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Early Postpartum Breastfeeding and Acculturation among Hispanic Women

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Background: Exclusive breastfeeding in the hospital is predictive of postpartum breastfeeding patterns. Although breastfeeding rates are similar for Hispanic and white women in the United States, evidence shows that more acculturated Hispanic mothers have lower rates of breastfeeding than those less acculturated. To date, no studies have examined whether this pattern exists in the immediate postpartum period.Methods: We used medical record data from 1,635 participants in the San Diego Birth Center Study, a cohort study of low-income, low-risk pregnant women. We applied a proxy measure of acculturation to categorize participants into a low acculturation (Hispanic, Spanish speaking [n = 951]); high acculturation (Hispanic, English speaking [n = 408]); or white, English speaking (n = 276) group. Logistic regression was used to examine the relationship between acculturation and exclusive breastfeeding at the time of hospital discharge while controlling for potential confounders.Results: Exclusive breastfeeding rates were significantly different across acculturation groups (p < 0.01). After adjusting for available confounding variables, women in the low acculturation group were more likely to breastfeed exclusively at discharge than those in the high acculturation group (OR = 1.36, 95% CI = 1.01–1.84). Women in the white, English-speaking group also had greater odds of exclusive breastfeeding when compared with those in the high acculturation group (OR = 1.49, 95% CI = 1.02–2.19).Conclusions: This cross-sectional study provides evidence of a correlation between acculturation and immediate postpartum breastfeeding, where higher acculturation is associated with lower odds of exclusive breastfeeding. Additional research is needed to understand how the process of acculturation may affect short- and long-term breastfeeding behavior. (BIRTH 34:4 December 2007)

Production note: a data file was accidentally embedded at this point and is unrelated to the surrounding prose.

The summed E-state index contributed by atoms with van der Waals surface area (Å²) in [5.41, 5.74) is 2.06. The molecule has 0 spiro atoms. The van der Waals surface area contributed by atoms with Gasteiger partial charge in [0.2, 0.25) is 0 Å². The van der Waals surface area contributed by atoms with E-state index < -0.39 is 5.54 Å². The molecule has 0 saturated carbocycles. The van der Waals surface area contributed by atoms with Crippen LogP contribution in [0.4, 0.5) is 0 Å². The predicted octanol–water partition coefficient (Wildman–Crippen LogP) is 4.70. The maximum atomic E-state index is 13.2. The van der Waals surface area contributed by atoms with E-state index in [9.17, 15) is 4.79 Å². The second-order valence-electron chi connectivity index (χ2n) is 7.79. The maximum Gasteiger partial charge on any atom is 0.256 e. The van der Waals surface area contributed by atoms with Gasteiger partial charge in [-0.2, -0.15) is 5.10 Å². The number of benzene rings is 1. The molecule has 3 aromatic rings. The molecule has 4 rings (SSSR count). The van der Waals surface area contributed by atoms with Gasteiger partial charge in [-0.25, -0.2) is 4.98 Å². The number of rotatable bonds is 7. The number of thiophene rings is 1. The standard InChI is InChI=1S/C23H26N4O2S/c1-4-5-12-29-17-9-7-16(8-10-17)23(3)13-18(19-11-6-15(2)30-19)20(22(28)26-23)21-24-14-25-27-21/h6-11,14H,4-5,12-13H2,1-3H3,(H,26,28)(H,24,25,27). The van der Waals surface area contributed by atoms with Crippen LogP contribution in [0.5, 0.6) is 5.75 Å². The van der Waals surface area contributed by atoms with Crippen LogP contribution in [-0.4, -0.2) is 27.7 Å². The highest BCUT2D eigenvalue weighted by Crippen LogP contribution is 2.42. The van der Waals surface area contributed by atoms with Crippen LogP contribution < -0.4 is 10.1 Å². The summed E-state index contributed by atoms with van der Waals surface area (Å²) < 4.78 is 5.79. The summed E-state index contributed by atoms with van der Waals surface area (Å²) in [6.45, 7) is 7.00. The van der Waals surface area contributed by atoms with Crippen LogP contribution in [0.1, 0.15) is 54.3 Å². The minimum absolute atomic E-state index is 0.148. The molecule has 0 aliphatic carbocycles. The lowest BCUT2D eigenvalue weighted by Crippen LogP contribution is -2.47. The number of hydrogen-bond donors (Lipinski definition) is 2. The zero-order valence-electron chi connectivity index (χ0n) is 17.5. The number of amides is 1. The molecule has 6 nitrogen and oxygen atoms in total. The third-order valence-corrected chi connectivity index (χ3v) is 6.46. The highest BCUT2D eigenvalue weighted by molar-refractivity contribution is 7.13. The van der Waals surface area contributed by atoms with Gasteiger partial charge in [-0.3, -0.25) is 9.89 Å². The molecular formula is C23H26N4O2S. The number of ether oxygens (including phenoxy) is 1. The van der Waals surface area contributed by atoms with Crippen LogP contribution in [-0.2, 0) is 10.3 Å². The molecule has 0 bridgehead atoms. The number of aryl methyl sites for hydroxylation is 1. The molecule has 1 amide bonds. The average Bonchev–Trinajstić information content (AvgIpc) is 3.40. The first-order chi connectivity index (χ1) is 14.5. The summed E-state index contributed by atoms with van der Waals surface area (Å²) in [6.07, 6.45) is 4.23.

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Keywords: Hispanic; acculturation; breastfeeding; low risk; postpartum

Document Type: Research Article

Affiliations: 1: Jessica R. Gorman is a Doctoral Candidate in the Joint Doctoral Program in Public Health (Health Behavior) at the University of California at San Diego/San Diego State University 2: Debra J. Jackson is an Associate Professor in the School of Public Health, University of the Western Cape, Cape Town, South Africa. 3: Theodore G. Ganiats is a Professor and Executive Director of the Health Services Research Center 4: Eyla Boies is a Clinical Professor in the Department of Pediatrics, University of California, San Diego, California, USA

Publication date: 2007-12-01

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